Dr. Robert Rohwer of Baltimore Veterans Affairs Medical Center will receive the Scientific American Award, according to this month's Scientific American magazine. For 30 years, Rohwer has done research on mad cow disease (found in humans and cows) and scrapie (found in sheep and goats). He is receiving this award because he developed a protective mechanism, or filter, that might be able to cleanse red blood cells of disease-causing factors.
NEWS
November 22, 2006
APL's Cutchis is honored Dr. Protagoras "Tag" Cutchis, a senior engineer at the Johns Hopkins University Applied Physics Laboratory in North Laurel, has been named to the "Scientific American 50," the magazine's annual list of leaders in science and technology. The list, which recognizes leaders in research, business and policy in several technological categories, will appear in next month's issue of Scientific American. Cutchis was selected for developing an invention that could enable amputees to communicate desired movements to a prosthetic device by simply thinking about them.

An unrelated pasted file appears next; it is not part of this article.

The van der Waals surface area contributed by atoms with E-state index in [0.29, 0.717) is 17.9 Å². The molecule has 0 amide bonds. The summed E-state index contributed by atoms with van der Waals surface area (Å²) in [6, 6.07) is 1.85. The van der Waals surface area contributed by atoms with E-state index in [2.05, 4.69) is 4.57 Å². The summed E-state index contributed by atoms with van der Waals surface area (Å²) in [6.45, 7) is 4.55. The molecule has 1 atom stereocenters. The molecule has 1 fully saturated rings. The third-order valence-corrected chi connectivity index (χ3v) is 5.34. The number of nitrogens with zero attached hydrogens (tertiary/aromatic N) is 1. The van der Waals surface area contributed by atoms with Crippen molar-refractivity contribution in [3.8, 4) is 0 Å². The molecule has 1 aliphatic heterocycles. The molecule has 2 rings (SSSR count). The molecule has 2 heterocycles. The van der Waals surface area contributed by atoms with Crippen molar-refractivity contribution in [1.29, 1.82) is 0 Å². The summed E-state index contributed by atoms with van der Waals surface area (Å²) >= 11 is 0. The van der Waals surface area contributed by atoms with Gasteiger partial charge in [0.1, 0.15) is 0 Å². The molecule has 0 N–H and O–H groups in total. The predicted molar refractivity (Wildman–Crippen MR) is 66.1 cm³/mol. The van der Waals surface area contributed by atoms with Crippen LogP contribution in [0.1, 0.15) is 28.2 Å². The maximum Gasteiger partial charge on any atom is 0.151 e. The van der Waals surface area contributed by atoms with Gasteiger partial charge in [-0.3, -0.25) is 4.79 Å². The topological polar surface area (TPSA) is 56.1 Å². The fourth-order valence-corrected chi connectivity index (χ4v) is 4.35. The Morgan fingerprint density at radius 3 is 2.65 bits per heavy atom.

FEATURES
By Connie Koenenn and Connie Koenenn,LOS ANGELES TIMES | July 12, 1998
Women's health gets a head-to-toe examination in a stand-alone issue of Scientific American . Titled Scientific American Presents Women's Health: A Lifelong Guide, the 120-page magazine, published for summer 1998, outlines new findings in specific age groups from the teens to 70s and older and examines lifelong measures to ensure good health.After years of treating women like "men with a uterus," said editor Carol Ezell, researchers are finding definite gender differences in many areas, including addiction, depression and autoimmune diseases, as well as in reactions to pain and anesthesia.
BUSINESS
By Deidre Nerreau McCabe | February 19, 1995